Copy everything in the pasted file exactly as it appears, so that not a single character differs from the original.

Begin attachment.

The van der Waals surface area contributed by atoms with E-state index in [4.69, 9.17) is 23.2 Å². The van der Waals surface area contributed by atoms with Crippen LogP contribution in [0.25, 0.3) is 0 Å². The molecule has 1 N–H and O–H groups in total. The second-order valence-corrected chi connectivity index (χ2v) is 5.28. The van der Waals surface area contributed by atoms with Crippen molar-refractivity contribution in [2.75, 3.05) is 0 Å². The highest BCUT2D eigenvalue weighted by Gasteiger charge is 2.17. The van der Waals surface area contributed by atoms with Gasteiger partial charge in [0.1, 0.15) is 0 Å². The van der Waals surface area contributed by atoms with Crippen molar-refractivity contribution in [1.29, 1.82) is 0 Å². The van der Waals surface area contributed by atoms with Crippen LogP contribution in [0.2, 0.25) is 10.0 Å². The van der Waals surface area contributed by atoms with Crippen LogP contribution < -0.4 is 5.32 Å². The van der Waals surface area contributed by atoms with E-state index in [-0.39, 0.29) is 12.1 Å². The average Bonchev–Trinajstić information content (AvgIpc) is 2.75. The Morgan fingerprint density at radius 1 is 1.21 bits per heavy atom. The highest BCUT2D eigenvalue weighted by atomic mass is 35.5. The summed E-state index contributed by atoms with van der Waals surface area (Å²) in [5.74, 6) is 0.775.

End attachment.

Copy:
The van der Waals surface area contributed by atoms with E-state index in [4.69, 9.17) is 23.2 Å². The van der Waals surface area contributed by atoms with Crippen LogP contribution in [0.25, 0.3) is 0 Å². The molecule has 1 N–H and O–H groups in total. The second-order valence-corrected chi connectivity index (χ2v) is 5.28. The van der Waals surface area contributed by atoms with Crippen molar-refractivity contribution in [2.75, 3.05) is 0 Å². The highest BCUT2D eigenvalue weighted by Gasteiger charge is 2.17. The van der Waals surface area contributed by atoms with Gasteiger partial charge in [0.1, 0.15) is 0 Å². The van der Waals surface area contributed by atoms with Crippen molar-refractivity contribution in [1.29, 1.82) is 0 Å². The van der Waals surface area contributed by atoms with Crippen LogP contribution in [0.2, 0.25) is 10.0 Å². The van der Waals surface area contributed by atoms with Crippen LogP contribution < -0.4 is 5.32 Å². The van der Waals surface area contributed by atoms with E-state index in [-0.39, 0.29) is 12.1 Å². The average Bonchev–Trinajstić information content (AvgIpc) is 2.75. The Morgan fingerprint density at radius 1 is 1.21 bits per heavy atom. The highest BCUT2D eigenvalue weighted by atomic mass is 35.5. The summed E-state index contributed by atoms with van der Waals surface area (Å²) in [5.74, 6) is 0.775.